Monthly Archives: November 2015

It may have been too small but it can still go BANG

White dwarf stars like our sun do not have enough mass for a core to collapse and create a supernova. However many of these white dwarfs are circling other stars and when the companion star expels it’s outer layers as a red giant the white dwarf gets extra mass and when it has enough mass it briefly resumes the fusion process and eventually creates a white dwarf supernova. All of these supernovae are exactly the same due to the fact that they all occur when the white dwarf reaches the Chandrasekhar limit of EXACTLY 1.4 times the mass of the sun. This is very important because since we know exactly how much energy is being released when these are spotted in the universe we can determine the distance from the earth. We can tell the difference between a large supernova and a white dwarf supernova by looking at it spectrum. The spectrum will show the outer layers of the star and a large supernova will still have hydrogen as its outer layer but a white dwarf used fusion to create carbon and expelled the rest of its outer layer so we will only see mostly carbon in the spectrum.

(The Great Courses – The Life and Death of Stars)

A writer who did not know two of the greatest works of all time

The Dark Ages were known as as time before the Renaissance when Classical Works were ‘rediscovered’. This is somewhat simplistic since Alfred the Great and Charlemagne were both known to have collected as many Classical Works as they could find. But there were a large number of important works which did remain largely unknown in the Dark Ages. Jefferey Chaucer did not know about the ‘Iliad’ and the ‘Odyssey’  even though he was probably aware that there was someone named Homer.

(The Great Courses – The Medieval World)

Bigger than a planet but smaller than a star

During the formation of solar systems not all stars begin the fusion process turning hydrogen into helium. A star must have a mass of about 8% of our suns mass to be able to begin to shine. If they are smaller than that they are called brown stars but they can still have disks of matter to form planets. If a forming star has over 10 times the mass of Jupiter they can briefly fuse deuterium in helium but then they shut down. This ability to briefly fuse deuterium is what astronomers use to distinguish brown dwarfs from planets.

(The Great Courses – The Life and Death of Stars)

They beat Vasco da Gama by 2000 years

The ancient Greek historian Herodotus recorded a story that a ruler of Egypt who had some Phoenician sailors at his disposal told them to see if they could sail around Africa. The story was that they sailed south from the Red Sea and around Africa through the pillars of Hercules (straights of Gibraltar) and back to Egypt. The mission took 3 years and at one point they had to stop and grow food because they ran low on provisions. Herodotus says that he did not believe the story and one of the reasons he gave was that the people who were on this mission recorded that for a while on this mission when they were sailing west the sun was on their right side. This is exactly what would happen when they sailed south of the equator, so the reason Herodotus gives for not believing the story actually makes the story more plausible.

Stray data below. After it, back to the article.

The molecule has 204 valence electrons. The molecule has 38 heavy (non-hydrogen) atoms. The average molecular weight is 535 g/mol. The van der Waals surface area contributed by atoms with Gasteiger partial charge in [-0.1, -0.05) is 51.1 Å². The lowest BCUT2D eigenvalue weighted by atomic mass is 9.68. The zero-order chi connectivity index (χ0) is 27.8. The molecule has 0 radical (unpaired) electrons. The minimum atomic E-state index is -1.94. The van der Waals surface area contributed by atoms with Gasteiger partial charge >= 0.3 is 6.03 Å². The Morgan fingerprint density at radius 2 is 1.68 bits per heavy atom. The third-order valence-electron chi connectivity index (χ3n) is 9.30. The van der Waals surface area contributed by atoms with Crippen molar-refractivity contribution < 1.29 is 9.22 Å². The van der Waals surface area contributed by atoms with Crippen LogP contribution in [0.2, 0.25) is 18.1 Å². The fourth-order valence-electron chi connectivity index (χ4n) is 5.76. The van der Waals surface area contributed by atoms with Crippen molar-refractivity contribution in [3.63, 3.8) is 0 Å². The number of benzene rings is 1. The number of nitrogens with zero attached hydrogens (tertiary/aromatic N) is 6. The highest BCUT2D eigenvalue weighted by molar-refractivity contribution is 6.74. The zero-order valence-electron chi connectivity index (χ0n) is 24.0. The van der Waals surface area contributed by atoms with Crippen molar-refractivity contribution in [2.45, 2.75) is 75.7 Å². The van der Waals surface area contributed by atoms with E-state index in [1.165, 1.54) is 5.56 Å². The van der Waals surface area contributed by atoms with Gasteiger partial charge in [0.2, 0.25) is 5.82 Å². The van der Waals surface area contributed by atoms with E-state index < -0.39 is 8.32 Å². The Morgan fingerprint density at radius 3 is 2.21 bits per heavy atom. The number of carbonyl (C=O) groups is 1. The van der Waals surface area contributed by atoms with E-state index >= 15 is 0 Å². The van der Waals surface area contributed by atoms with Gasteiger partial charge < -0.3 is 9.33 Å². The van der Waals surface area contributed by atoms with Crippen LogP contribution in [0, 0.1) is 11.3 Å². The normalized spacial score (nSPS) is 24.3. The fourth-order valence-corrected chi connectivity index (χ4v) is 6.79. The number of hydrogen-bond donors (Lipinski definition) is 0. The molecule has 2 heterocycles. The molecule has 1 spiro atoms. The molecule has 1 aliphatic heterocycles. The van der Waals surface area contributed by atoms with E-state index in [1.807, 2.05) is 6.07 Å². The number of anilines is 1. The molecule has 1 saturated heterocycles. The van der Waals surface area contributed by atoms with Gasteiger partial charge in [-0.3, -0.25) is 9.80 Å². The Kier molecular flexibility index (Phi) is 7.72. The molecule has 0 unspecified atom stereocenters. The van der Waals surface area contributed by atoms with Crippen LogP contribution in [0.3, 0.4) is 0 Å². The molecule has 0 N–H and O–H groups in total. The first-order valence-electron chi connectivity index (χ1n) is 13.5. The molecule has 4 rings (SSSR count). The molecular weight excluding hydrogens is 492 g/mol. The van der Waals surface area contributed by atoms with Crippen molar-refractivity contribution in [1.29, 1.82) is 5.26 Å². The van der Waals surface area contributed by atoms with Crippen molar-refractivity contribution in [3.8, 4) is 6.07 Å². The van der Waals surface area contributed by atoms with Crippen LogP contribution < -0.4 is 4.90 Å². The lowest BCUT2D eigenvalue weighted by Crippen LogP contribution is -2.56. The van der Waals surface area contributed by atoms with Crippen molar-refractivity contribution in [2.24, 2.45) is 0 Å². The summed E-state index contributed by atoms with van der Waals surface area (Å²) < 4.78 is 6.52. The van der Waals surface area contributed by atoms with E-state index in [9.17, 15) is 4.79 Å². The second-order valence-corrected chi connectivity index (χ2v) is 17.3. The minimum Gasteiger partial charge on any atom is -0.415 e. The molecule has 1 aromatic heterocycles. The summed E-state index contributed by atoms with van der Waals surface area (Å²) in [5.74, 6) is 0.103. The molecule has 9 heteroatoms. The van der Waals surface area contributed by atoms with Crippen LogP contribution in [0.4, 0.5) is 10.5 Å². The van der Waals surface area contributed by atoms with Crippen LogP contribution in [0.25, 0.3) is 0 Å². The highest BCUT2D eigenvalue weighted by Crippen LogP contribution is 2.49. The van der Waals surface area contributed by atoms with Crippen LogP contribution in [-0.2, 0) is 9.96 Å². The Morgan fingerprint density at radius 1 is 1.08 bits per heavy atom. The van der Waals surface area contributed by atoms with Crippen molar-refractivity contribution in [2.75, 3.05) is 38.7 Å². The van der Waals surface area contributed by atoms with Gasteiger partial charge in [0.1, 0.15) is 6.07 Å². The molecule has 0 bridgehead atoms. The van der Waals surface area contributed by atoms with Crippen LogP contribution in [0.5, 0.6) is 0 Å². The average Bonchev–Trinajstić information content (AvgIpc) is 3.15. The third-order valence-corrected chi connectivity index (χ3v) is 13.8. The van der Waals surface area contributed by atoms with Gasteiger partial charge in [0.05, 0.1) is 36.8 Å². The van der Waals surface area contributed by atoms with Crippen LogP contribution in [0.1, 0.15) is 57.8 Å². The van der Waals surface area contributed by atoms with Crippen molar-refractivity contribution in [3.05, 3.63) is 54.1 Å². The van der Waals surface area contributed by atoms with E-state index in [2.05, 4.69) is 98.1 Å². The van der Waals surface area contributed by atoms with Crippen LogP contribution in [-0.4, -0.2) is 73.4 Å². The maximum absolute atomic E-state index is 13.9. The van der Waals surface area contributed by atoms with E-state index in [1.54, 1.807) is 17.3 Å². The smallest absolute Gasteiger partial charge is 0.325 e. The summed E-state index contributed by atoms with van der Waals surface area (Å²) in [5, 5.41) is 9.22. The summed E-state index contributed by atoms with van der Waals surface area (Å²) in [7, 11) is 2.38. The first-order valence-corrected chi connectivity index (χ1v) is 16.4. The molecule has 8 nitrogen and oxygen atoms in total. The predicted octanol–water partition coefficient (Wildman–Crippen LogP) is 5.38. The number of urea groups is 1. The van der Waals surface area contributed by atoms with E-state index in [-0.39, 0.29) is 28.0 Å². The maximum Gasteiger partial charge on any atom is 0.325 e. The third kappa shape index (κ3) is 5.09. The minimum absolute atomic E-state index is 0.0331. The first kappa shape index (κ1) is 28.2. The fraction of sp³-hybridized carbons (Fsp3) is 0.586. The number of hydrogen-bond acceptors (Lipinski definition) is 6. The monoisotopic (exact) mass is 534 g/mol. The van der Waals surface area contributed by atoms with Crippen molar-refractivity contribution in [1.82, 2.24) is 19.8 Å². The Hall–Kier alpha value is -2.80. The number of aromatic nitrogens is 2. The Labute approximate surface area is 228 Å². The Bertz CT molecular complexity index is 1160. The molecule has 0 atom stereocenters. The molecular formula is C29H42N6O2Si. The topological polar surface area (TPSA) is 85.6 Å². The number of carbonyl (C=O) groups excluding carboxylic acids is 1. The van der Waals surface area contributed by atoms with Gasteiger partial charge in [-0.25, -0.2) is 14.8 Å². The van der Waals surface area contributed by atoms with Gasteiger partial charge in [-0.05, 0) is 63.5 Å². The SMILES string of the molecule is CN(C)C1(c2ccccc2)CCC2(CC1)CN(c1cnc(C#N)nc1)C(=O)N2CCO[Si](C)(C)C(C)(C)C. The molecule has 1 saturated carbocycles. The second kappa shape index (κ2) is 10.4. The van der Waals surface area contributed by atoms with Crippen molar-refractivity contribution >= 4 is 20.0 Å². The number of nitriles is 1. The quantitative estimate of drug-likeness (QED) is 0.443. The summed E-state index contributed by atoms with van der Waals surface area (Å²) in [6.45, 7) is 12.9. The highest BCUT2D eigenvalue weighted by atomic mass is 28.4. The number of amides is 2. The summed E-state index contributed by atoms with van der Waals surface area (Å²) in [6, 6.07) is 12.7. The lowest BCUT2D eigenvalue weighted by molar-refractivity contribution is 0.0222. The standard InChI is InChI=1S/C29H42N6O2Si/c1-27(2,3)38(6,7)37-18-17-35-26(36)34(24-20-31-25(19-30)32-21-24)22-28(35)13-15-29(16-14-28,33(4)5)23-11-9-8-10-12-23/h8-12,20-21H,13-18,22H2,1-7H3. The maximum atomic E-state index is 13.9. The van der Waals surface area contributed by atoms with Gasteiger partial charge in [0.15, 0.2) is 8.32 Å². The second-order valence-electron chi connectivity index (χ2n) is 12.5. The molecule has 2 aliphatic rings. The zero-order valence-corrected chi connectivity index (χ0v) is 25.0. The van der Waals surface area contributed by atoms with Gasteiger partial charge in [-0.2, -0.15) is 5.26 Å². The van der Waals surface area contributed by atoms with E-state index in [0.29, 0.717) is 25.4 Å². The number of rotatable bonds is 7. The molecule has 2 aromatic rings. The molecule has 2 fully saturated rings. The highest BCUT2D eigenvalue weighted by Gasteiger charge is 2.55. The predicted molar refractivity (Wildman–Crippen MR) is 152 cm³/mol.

(The Great Courses – The Greek and Persian Wars)

A BIG bounce

When a large stars core finally collapses into a neutron star the event takes place in an instant. The core collapses and the outer layers of the star which were held in place due to the core now are pulled by gravity down where they will hit the core and bounce back up. This bouncing of the outer layers off the newly formed massive core are what cause a supernova. This process has only recently been able to be described in computer models by scientists.

(The Great Courses – The Life and Death of Stars)

Starting mass defines the entire life cycle

Our sun’s core is made up of hydrogen which is using fusion to create helium with an outer layer of hydrogen. This will continue for a total of about 10 billion years. When there is enough helium in the core the helium in the core will then start fusing into carbon but there will still be a layer of hydrogen fusing into helium above that and an outer layer of hydrogen. This faze will continue for another 1 billion years when the core will be completely carbon and the fusing will cease. In stars with 8 times the sun’s mass the fusing process can continue and the carbon core will fuse into oxygen. In large enough stars this process of fusing will continue with the oxygen fusing into neon, neon fusing into magnesium, magnesium into silicon and finally the silicon into iron which is the last element which can created by natural fusion. These large stars core will then collapse from gravity and the electrons and protons will combine and create neutrons with the result being an extremely dense neutron star since there is no electrical repulsion to keep the particles apart. Water has a density of about 1 gram per cubic centimeter but a neutron star has a density of about 100 trillion grams per cubic centimeter and has a size of about 10 kilometers in diameter.

(The Great Courses – The Life and Death of Stars)

We could learn something about building structures

The early South American civilizations learned how to build stone structures to survive earthquakes. In the Incan capitol of Cuzco there were buildings that the Spanish built facades over. When a major earthquake in 1650 occurred the Spanish facades all fell but the underlying Incan structures were still standing. After another major earthquake in 1950 the same thing happened. Modern buildings fell and all the ancient Incan structures survived.
(The Great Courses – Lost Worlds of South America)